Painting the Still Life (8-week course begins 3/15) 9:30-Noon
Painters have used the common stuff of everyday life as subject matter from the Renaissance to Pop Art, often achieving uncommon artistic ends. Working from a new still life each week, we will explore the materials and techniques of painting in an effort to turn common objects into art. Either oils or acrylics are suitable. A list of materials will be provided before the first meeting. Stuart Ross has taught university-level courses in painting and drawing, and has exhibited his work in the mid-coast area for many years. Meets at University College. Limit 10.
Two Magnetic Modern Novels (8-week course begins 3/15) 9:30-11:30am
These two superbly written and widely translated stories will capture your inner eye for character and varieties of courage. In Chris Cleave’s Little Bee, a young Nigerian refugee girl survives African terrors, detention, and worse by wits and faith in herself. In Abraham Verghese’s Cutting For Stone, twin boys grow up in uniquely gifted roles amid medical work of Djibouti and New York: cunning suspense, dramatic Africa, brilliant people, epic story-shaping. Barclay Palmer, an Oxford graduate, has taught literature of the human condition since the early days of MSC. Meets at Thornton Oaks. Limit 24.
Springing into Nature (8-week course begins 3/22) 12:30-2:30pm
This course provides an opportunity to share the excitement of emerging flowers, unfolding leaves, and unusual sprouts. We’ll listen for birds and frogs as we walk local preserves. Which are the first insects to announce their presence? How do shoreline animals and plants respond to changes in the season? As we explore, we’ll record our findings in poetry, photography, and drawings in personal journals. Ronnie Kamphausen majored in biology and studied at Woods Hole Marine Biological Laboratory. Meets at University College. Limit 12.
The Rights Revolution (8-week course begins 3/15) 1:00-3:00pm
The largest social change over the past 80 years has been increasing concern for the rights of minorities of all kinds: blacks, women, homosexuals, and others including animals. We will examine not only the changes involving specific groups, but also the origin of this cultural revolution and its evolution in public opinion, law, and behavior.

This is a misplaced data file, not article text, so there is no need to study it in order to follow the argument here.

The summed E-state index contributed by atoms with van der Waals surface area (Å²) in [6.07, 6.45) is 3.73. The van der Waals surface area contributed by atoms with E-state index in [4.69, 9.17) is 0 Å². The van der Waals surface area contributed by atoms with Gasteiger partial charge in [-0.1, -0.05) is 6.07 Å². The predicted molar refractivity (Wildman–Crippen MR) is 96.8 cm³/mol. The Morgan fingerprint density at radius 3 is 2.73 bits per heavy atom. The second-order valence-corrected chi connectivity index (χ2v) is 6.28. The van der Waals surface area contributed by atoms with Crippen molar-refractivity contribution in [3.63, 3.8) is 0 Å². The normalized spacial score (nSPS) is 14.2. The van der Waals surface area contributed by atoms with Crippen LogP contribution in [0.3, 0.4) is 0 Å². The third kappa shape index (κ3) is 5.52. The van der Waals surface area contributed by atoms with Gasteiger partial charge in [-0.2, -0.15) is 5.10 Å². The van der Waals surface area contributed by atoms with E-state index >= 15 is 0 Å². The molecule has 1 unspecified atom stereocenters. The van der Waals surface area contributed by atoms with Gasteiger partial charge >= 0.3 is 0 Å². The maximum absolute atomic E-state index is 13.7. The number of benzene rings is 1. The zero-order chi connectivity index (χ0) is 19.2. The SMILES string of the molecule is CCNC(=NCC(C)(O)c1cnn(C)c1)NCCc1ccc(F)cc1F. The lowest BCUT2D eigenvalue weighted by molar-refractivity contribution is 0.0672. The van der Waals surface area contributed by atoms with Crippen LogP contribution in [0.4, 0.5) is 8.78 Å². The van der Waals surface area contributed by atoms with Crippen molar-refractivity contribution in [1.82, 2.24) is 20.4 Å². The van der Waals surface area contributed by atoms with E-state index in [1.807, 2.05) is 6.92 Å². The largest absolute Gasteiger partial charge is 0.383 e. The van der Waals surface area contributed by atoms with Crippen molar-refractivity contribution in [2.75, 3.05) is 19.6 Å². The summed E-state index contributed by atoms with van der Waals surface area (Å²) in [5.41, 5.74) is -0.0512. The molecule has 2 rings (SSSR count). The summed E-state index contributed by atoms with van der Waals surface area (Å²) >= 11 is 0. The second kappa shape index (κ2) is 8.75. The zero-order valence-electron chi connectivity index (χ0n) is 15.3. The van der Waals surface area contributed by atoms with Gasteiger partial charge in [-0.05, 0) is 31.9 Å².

This seminar calls for systematic reading and discussion by students. Howard Schuman is a sociologist, and senior author of Racial Attitudes in America: Trends & Interpretations (1997), along with other relevant writings. Meets at the Patten Free Library, Bath. Limit 14.
The Behavior and Ecology of Birds (8-week course begins 3/16) 9:30-11:30am Course is closed
We identify birds in the field not only by their appearance and voice, but also by their environments. Beginners are often stunned by the speed at which experienced birders identify various species. In-depth knowledge about birds is not only visual and auditory, but is also based on acquaintance with bird life histories and habits. Readings and optional field trips, weather permitting, will provide an opportunity for students to sample what most interests them. Ted Allen, President of Merrymeeting Audubon, has been a bird watcher ever since he could hold binoculars. Meets at University College. Limit 24.
Verdi: Musician, Dramatist, Patriot, Farmer (8-week course begins 3/16) 9:30-11:30am Course is closed
Verdi’s work represents a major development of opera in the 19th century. Using recordings and films, the class will study his work in the context of his life and times. John Beaven, who has had a lifelong interest in opera, holds a MA in Musicology from Columbia University. Meets at University College. Limit 36.
Spring 2012 Registration Form
To be included in drawings for over-subscribed courses mail-in deadline: January 13
Phone registration, with credit card only, begins January 23 (442-7349)